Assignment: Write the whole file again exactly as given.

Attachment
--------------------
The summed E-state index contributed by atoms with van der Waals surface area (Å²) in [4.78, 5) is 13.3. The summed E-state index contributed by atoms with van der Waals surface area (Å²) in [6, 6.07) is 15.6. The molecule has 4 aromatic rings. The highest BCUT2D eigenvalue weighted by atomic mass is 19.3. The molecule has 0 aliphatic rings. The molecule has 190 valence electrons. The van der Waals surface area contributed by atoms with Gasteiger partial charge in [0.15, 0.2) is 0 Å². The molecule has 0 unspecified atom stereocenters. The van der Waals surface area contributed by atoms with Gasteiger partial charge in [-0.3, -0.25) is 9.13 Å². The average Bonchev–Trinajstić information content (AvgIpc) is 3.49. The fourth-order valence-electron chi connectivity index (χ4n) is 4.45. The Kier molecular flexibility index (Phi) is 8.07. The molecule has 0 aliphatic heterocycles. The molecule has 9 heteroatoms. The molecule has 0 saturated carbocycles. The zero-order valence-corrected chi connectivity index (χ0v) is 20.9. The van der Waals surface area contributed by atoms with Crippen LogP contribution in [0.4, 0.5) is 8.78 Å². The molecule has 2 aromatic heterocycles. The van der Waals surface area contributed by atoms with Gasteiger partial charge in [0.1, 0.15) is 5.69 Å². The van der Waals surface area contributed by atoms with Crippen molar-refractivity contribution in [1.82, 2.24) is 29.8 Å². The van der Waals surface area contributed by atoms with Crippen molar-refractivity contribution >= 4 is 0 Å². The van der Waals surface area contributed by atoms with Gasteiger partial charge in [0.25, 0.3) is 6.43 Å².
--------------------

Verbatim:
The summed E-state index contributed by atoms with van der Waals surface area (Å²) in [4.78, 5) is 13.3. The summed E-state index contributed by atoms with van der Waals surface area (Å²) in [6, 6.07) is 15.6. The molecule has 4 aromatic rings. The highest BCUT2D eigenvalue weighted by atomic mass is 19.3. The molecule has 0 aliphatic rings. The molecule has 190 valence electrons. The van der Waals surface area contributed by atoms with Gasteiger partial charge in [0.15, 0.2) is 0 Å². The molecule has 0 unspecified atom stereocenters. The van der Waals surface area contributed by atoms with Gasteiger partial charge in [-0.3, -0.25) is 9.13 Å². The average Bonchev–Trinajstić information content (AvgIpc) is 3.49. The fourth-order valence-electron chi connectivity index (χ4n) is 4.45. The Kier molecular flexibility index (Phi) is 8.07. The molecule has 0 aliphatic heterocycles. The molecule has 9 heteroatoms. The molecule has 0 saturated carbocycles. The zero-order valence-corrected chi connectivity index (χ0v) is 20.9. The van der Waals surface area contributed by atoms with Crippen LogP contribution in [0.4, 0.5) is 8.78 Å². The molecule has 2 aromatic heterocycles. The van der Waals surface area contributed by atoms with Gasteiger partial charge in [0.1, 0.15) is 5.69 Å². The van der Waals surface area contributed by atoms with Crippen molar-refractivity contribution in [1.82, 2.24) is 29.8 Å². The van der Waals surface area contributed by atoms with Crippen molar-refractivity contribution >= 4 is 0 Å². The van der Waals surface area contributed by atoms with Gasteiger partial charge in [0.25, 0.3) is 6.43 Å².